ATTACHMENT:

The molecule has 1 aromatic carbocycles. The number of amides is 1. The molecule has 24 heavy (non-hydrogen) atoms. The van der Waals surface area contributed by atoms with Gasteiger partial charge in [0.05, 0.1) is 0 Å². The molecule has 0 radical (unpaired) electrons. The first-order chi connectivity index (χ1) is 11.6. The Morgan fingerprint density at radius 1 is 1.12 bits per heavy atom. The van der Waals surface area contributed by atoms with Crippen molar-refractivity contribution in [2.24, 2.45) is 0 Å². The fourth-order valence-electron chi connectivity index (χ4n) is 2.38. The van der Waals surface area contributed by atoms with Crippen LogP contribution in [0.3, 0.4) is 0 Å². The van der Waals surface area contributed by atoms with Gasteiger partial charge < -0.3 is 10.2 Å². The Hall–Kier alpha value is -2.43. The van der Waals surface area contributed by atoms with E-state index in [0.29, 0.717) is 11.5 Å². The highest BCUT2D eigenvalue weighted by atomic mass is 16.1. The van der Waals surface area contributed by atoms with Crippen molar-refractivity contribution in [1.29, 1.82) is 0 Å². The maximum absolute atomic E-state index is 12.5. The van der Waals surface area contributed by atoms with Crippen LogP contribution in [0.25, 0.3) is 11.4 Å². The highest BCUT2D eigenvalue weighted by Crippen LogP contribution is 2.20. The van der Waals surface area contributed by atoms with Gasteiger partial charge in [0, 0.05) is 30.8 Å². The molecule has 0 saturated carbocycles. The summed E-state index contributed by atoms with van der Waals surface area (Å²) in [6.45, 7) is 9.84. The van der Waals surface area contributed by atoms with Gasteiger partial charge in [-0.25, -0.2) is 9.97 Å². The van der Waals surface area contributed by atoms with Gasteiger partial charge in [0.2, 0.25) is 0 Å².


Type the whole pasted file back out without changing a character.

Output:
The molecule has 1 aromatic carbocycles. The number of amides is 1. The molecule has 24 heavy (non-hydrogen) atoms. The van der Waals surface area contributed by atoms with Gasteiger partial charge in [0.05, 0.1) is 0 Å². The molecule has 0 radical (unpaired) electrons. The first-order chi connectivity index (χ1) is 11.6. The Morgan fingerprint density at radius 1 is 1.12 bits per heavy atom. The van der Waals surface area contributed by atoms with Crippen molar-refractivity contribution in [2.24, 2.45) is 0 Å². The fourth-order valence-electron chi connectivity index (χ4n) is 2.38. The van der Waals surface area contributed by atoms with Crippen LogP contribution in [0.3, 0.4) is 0 Å². The van der Waals surface area contributed by atoms with Gasteiger partial charge < -0.3 is 10.2 Å². The Hall–Kier alpha value is -2.43. The van der Waals surface area contributed by atoms with E-state index in [0.29, 0.717) is 11.5 Å². The highest BCUT2D eigenvalue weighted by atomic mass is 16.1. The van der Waals surface area contributed by atoms with Crippen molar-refractivity contribution in [1.29, 1.82) is 0 Å². The maximum absolute atomic E-state index is 12.5. The van der Waals surface area contributed by atoms with Crippen LogP contribution in [0.25, 0.3) is 11.4 Å². The highest BCUT2D eigenvalue weighted by Crippen LogP contribution is 2.20. The van der Waals surface area contributed by atoms with Gasteiger partial charge in [0, 0.05) is 30.8 Å². The molecule has 0 saturated carbocycles. The summed E-state index contributed by atoms with van der Waals surface area (Å²) in [6.45, 7) is 9.84. The van der Waals surface area contributed by atoms with Gasteiger partial charge in [-0.25, -0.2) is 9.97 Å². The van der Waals surface area contributed by atoms with Gasteiger partial charge in [0.2, 0.25) is 0 Å².